Worried Rates Are About to Jump? Not To Worry, Yellen Tells Senators
Here's what the markets learned from Janet Yellen's confirmation hearing as Federal Reserve chairman on Thursday.
Low rates are the status quo – until they're not. And it is not clear when low rates will NOT be the status quo. But at least until sometime in 2014. There were three results from that perception:
• Stocks rallied. The Dow Jones industrials and the Standard & Poor's 500 Index closed at new highs; the Nasdaq Composite Index finished at its highest level in more than 13 years.
• Bond yields fell back. The 10-year Treasury yield ended at 2.702 percent, down from Wednesday's 2.725 percent.
• The U.S. dollar moved higher against the euro, the Japanese yen, the Chinese yuan and the Canadian dollar.
The Dow's close at 15,876 puts the blue chips within 124 points of 16,000. The S&P 500 is within 10 points of 1,800, and the Nasdaq is within 28 points of 4,000, a level not seen since September 7, 2000.
Yellen was clear she doesn't want to do anything that could derail a fragile economic recovery. She believes that the Fed's actions since 2008 have helped stabilize the global banking system and helped create 7.8 million private-sector jobs since the jobs market bottomed in February 2010. For those counting, that's 88.9 percent of the 8.82 million jobs lost between early 2008 and the 2010 bottom.
A stronger recovery will let the Fed end its reliance on what she called in her testimony "unconventional policy tools." That's code for the Fed's $85 billion-a-month program to buy bonds to ensure low interest rates.
And here is where Yellen scored a big point. The bond buying, better known as quantitative easing, or QE, can't go on forever, she said. The trick will be how to end the bond buying without interest rates soaring.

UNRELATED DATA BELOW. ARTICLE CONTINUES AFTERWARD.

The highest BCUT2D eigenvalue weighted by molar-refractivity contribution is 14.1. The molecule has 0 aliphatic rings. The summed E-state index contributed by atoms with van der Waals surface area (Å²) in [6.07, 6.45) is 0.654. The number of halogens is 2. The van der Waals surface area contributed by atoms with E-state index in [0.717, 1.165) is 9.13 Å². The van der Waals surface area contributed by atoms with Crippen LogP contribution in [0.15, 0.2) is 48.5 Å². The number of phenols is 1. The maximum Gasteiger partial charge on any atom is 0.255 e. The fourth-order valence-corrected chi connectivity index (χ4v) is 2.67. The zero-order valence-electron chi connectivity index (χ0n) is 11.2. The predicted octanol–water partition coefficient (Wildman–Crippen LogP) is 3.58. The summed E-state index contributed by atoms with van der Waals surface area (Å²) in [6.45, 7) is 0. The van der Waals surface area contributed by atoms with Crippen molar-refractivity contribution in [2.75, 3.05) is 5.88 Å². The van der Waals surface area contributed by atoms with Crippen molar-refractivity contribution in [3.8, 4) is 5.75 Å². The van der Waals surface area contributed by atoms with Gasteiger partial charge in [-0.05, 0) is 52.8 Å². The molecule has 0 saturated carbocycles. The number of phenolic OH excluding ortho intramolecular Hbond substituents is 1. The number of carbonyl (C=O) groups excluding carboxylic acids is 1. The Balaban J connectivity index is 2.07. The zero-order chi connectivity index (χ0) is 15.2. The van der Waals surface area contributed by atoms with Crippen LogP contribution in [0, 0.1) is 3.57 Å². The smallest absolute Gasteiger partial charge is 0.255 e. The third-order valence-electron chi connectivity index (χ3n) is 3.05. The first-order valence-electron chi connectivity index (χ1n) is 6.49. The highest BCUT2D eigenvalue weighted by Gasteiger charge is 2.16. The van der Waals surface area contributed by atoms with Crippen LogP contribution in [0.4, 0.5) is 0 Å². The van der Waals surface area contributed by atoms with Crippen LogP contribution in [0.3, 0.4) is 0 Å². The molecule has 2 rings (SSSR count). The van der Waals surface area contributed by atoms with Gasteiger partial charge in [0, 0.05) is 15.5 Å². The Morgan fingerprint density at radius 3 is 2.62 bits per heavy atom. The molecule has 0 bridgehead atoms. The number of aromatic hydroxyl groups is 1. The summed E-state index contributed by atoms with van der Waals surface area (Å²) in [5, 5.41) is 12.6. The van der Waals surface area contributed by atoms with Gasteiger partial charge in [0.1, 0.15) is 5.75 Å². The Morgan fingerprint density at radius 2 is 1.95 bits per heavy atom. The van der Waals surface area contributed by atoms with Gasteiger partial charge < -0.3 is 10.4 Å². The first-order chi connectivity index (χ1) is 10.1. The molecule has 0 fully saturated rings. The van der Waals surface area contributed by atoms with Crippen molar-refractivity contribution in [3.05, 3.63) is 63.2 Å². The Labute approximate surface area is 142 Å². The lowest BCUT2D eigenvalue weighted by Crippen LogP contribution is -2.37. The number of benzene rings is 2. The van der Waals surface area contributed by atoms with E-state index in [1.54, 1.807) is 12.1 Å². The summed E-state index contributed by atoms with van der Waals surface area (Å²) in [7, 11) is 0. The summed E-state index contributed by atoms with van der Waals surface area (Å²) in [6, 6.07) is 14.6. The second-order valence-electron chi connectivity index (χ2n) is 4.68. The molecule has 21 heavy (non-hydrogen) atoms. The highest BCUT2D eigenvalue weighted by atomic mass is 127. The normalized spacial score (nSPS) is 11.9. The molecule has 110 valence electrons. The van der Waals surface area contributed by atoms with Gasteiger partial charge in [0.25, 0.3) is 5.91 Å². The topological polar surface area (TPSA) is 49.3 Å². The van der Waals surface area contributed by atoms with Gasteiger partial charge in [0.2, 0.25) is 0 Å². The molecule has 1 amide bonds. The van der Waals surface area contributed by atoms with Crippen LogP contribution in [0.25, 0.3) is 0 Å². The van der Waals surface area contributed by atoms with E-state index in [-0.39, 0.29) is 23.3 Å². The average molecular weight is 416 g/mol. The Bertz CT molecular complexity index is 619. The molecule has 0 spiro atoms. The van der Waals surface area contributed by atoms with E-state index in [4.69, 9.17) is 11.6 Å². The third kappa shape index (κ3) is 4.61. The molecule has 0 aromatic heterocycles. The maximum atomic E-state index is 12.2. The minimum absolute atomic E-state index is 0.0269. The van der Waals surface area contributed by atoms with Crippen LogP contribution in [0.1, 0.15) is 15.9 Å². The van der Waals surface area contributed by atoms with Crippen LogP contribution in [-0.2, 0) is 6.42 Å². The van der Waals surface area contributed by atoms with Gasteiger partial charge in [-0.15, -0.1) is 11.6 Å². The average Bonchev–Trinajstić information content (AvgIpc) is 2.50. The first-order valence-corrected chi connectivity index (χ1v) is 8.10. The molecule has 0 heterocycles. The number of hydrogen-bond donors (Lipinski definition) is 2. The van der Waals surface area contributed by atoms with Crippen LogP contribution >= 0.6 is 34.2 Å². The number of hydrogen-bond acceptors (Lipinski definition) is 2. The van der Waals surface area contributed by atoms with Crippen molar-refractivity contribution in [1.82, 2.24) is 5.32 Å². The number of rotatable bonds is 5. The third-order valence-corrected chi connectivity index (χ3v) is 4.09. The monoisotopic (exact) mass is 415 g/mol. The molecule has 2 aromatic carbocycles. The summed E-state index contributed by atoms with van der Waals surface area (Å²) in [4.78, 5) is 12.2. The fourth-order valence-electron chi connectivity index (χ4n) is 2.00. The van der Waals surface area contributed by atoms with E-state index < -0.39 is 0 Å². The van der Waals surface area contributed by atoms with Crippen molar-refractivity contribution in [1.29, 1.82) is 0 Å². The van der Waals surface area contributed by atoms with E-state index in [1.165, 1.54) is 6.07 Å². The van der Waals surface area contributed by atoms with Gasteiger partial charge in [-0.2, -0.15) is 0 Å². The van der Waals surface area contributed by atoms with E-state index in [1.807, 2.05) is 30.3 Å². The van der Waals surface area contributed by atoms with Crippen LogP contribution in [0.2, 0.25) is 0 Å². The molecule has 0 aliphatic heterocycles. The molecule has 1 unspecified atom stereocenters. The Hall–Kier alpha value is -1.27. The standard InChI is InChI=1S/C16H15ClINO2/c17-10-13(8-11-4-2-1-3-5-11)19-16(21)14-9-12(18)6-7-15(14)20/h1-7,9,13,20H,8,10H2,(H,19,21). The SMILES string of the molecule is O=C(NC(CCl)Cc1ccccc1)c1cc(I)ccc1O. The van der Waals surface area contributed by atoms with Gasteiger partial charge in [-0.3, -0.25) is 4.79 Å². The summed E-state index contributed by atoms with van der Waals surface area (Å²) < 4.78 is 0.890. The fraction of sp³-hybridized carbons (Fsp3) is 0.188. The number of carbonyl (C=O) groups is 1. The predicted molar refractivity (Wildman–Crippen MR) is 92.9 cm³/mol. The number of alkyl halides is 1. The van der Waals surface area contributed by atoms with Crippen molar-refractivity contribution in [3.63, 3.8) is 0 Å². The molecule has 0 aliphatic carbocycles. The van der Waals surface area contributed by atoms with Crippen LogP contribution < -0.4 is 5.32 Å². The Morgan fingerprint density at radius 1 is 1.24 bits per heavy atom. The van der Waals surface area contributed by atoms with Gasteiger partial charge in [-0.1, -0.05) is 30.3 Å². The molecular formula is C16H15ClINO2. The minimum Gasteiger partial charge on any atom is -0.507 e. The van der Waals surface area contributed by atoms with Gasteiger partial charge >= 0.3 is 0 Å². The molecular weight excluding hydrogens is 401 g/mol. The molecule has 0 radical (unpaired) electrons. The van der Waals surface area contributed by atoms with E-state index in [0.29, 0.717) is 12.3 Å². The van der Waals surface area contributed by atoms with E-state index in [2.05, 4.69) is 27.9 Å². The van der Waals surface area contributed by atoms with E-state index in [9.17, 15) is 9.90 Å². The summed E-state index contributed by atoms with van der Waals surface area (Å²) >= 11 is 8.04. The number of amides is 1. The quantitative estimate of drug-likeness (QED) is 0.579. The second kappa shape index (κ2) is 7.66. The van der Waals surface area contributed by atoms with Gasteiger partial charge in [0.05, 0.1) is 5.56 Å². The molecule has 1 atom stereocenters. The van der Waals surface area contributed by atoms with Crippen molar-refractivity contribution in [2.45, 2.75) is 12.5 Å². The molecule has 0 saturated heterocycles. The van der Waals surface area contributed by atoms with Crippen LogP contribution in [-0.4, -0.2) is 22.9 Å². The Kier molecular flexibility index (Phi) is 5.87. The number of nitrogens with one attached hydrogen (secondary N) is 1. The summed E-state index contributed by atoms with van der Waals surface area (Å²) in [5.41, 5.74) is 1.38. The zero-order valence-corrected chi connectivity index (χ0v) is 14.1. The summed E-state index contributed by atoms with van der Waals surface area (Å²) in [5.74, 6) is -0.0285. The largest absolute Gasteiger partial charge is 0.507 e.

That's a question for later. Right now, low interest rates will stay that way. So, would-be home buyers should go for it.
All in all, investors seemed relieved. The betting is that Yellen will win easy confirmation. Not only did the major averages move higher, but the Dow Jones Transportation Average closed at a new high. Home building stocks jumped, with the iShares US Home Construction exchange-traded fund (NYSE: ITB) ending up 2.4 percent to $22.66, its best performance since October 22.
The ETF is up 7.1 percent this year. It had been up as much as 22.9 percent before talk of the Fed's tapering bond buying wiped out the gain. The ETF is up 9.6 percent since bottoming in mid-August.
There were some downsides to the markets' reaction to the Yellen love fest.
• The Russell 2000 small-cap index was lower on the day, continuing a pattern of relative weakness since September. The index is up one percent for the month, compared with 2.1 percent and 1.94 percent gains for the Dow and S&P 500, respectively.
• The rally could have been much bigger. But disappointment with earnings and guidance from Cisco Systems (NASDAQ: CSCO) weighed on the market. Cisco's 11 percent decline to $21.37 subtracted nearly 17 points from the Dow.
• Savers won't be getting much relief any time soon. The recovery is more important to Yellen. What that means essentially is this: The Fed wants you to buy stocks. The Fed wants corporate America to invest, not horde cash.
Lastly, the market's surge in the last week is pushing the major averages closer to overbought levels.
The relative strength indexes for the Dow, S&P 500 and Nasdaq ended the day at 65.8, 66.2 and 63.8, respectively. A reading of 70 suggests a market is overbought.
The Dow is trading 5.9 percent above its simple 200-day moving averages, with the S&P 500 up 9.45 percent over its 200-day average, the highest level since mid-August. The Nasdaq finished the day trading 13.3 percent above its 200-day moving average. That's high, but it was 14.3 percent in mid-October.
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